Nifty PE Ratio : Current PE Ratio of Nifty


What is PE Ratio? 


The Price-to-Earnings Ratio or P/E ratio is a ratio for valuing a company that measures its current share price relative to its per-share earnings. For example, suppose that a company is currently trading at Rs. 100 a share and its earnings over the last 12 months were Rs. 5 per share. The P/E ratio for the stock could then be calculated as Rs.100/Rs.5, or Rs. 20. EPS is most often derived from the sum of last four quarters. While EPS of a company remains the same for a quarter or a year, the stock market price changes everyday and hence the PE ratio also changes.

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The Babies being Born in America Today are the Luckiest Crop in History : Warren Buffett

Note: The text below is from Berkshire Hathaway's 2015 Annual letter to its shareholders. Please read it and then think from an Indian context. I would say, The Babies being Born in India Today are the Luckiest Crop in Indian History. And, the best part is above statement will hold true for the generations to come. The only preconditions are, stick to democracy and secularism :)

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Warren Buffett Quotes On Investment


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Multibeggers From Multibaggers: Few NPA Defaulters

It is an open affair that Indian Banking System has declared nearly Rs 4.4 lakh crore as bad loans till December — mostly from large corporate defaulters. Between 2001 and 2013, around Rs 2 lakh crore loans had been written off by banks. Combining these two figures it becomes a whooping Rs 6.4 lakh crore!!. Now the best part is, coming quarters will see more NPA disclosures. SBI chairperson has already signaled more pain in March quarter earnings on NPA woes.

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Top 50 Corporate Loan Defaulters List From AIBEA

All India Bank Employees Union (AIBEA), one of the biggest employees unions in India has  decided to publish the list of top 50 corporate defaulters in this country.Below are the companies which are eating our hard earned money which was paid as tax in various forms.

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Porinju Veliyath Apologies to "Dumb Jim Rogers"

In September 2015, Commodities trading guru and hedge fund manager Jim Rogers -  chairman of Rogers Holdings Ltd, was in news limelight as he publically admitted that he exited Indian Stocks completely. He made it clear to the market community that his exit is primarily due to the incompetency of the Indian Government and National Democratic Alliance (NDA) government has failed to live up to investors’ expectations.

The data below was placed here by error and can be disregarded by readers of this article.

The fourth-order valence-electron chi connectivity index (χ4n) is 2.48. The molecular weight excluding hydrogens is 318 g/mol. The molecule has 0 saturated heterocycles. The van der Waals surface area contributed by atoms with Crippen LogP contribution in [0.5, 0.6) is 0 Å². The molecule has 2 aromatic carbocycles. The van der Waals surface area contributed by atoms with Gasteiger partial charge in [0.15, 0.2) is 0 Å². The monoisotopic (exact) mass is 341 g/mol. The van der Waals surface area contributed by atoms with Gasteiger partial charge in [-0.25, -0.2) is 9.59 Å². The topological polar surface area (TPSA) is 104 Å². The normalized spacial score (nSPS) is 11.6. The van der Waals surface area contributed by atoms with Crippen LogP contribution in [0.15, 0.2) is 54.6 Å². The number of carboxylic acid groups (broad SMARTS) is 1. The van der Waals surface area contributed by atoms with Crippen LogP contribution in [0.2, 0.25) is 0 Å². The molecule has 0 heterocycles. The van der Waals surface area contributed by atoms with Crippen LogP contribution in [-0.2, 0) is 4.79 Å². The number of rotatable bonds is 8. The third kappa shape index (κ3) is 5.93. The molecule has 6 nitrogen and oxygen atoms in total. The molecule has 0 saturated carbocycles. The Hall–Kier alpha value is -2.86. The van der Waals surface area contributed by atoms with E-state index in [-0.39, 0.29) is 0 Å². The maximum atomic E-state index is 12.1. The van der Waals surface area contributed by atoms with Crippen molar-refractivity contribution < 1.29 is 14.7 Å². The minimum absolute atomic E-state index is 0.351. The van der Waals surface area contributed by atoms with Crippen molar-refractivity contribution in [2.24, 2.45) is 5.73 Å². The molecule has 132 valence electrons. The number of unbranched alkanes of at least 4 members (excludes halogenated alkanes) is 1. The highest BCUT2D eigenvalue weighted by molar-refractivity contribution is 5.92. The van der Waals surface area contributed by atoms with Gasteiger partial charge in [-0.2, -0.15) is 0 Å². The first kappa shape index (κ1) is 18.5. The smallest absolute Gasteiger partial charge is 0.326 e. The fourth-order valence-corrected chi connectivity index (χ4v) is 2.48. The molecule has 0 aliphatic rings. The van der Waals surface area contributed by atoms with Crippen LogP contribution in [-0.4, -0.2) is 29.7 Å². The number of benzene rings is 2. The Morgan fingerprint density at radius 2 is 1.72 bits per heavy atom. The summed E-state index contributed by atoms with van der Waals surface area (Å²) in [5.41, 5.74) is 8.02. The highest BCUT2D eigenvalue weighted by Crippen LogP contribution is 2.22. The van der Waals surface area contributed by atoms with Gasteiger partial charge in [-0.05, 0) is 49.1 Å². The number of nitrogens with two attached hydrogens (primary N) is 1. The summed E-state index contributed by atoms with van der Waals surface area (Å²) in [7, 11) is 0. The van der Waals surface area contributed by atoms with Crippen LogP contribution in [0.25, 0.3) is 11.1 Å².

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Dont Jump Into Markets Now: Saurabh Mukherjea, Ambit Capital

In our August 10 2015 post, we mentioned about the midcap mania in Indian market and discussed the possibility of a correction. We plotted the nifty chart and figured a head and shoulder pattern. We mentioned that if the neckline support of 7950 is taken there is a high probability of niftytouching 6850. Well, on last Friday, nifty touched 6869, just short of 19 points!!!. We still believe that markets have not bottomed out!!

Saurabh Mukherjea of Ambit Capital

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India in a Bear Market: Sridhar Sivaram is the First Person to Point Out "The King is Naked"

Well, We are in a bear market. It was so furious and fast that majority of investors could not even got a change to exit and protect the hard earned profit they had made in last 3 to 4 years. To quantify the injury, fouture.com, on its Feb 11 post, pointed out that investors have lost $1.78 trillion so far this year in US market itself.

The Brave Man!!

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Tribute to Chandrakant Sampat, The Oldest Value Investor of India

This post is a tribute to Chandrakant Sampat who passed away last week. Many of us might be hearing his name for the first time. But Chandrakant Sampat, called as India's warren Buffet, was one of the oldest and true value investors in Indian stock market arena. He was known for his discipline to investing, honesty and thoughtfulness. He was a source of  inspiration to several of today’s well known investment gurus.

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Indian Stocks - Market Capitalisation Explained

We are starting this session to help the new comers in stock market to understand the common terms used when dealing with companies. We are starting with Market Capitalization. We all know that there are different categories of stocks like large caps, mid caps, small caps and micro caps. When you analyze a company, we should be clear on which category the stock falls. This is highly important as the risk associated with a stock mainly depends on which category it belongs to. Normally large caps are low return, low risk stocks as the growth rate would be minimal but consistent. Small caps and micro caps are high return, high risk stocks as they can deliver high growth or a total collapse.

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